It is well established that when the breached contract involves only the payment of money, the damages are susceptible of definite measurement. See, e.g., id. at 210, 225 N.W. at 19 (classifying nonpayment of money as susceptible to precise measurement); Maudlin v. Am. Sav. & Loan Ass’n, 63 Minn. 358, 367, 65 N.W. 645, 649 (1896) (holding that damages from breach of contract for payment of money is susceptible to definite measurement). Thus we perceive no basis on which to conclude that damages would not be susceptible to definitive measurement.
The final consideration, the reasonableness of the stipulated damages amount, is generally decisive in determining whether the provision is liquidated damages or penalty. Stanton v. McHugh, 209 Minn. 458, 461, 296 N.W. 521, 523 (1941). If damages for breach are susceptible to definite measurement, an amount “greatly disproportionate” to the actual damages is a penalty. Costello v. Johnson, 265 Minn. at 210, 121 N.W.2d at 79.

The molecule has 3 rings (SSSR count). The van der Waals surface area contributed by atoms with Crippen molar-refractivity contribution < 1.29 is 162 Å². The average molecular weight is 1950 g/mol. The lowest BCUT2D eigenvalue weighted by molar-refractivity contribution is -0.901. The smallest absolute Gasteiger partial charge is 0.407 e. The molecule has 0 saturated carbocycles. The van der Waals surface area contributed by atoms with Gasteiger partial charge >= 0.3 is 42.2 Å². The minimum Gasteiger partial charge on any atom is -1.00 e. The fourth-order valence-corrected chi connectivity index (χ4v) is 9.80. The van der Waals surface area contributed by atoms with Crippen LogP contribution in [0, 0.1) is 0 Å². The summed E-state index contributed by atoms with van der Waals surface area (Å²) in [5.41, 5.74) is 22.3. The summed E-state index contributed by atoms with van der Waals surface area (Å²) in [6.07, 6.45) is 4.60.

Under the terms of the promissory note, Stuebner is obligated to pay $50,000 for failure to make timely payments on a promissory note for $50,000. In light of the nature of the contract and the precision with which money damages could be calculated, the $50,000 amount triggered by a default of payments on a note of equal value was properly designated as a penalty. The actual damages resulting from the breach of the promissory note are the interest lost as a result of the breach plus the balance due on the note and any attendant costs of collection. Because the “contract” at issue is an instrument with a facial amount of $50,000, a $50,000 sum for breach of its terms is conclusively a penalty.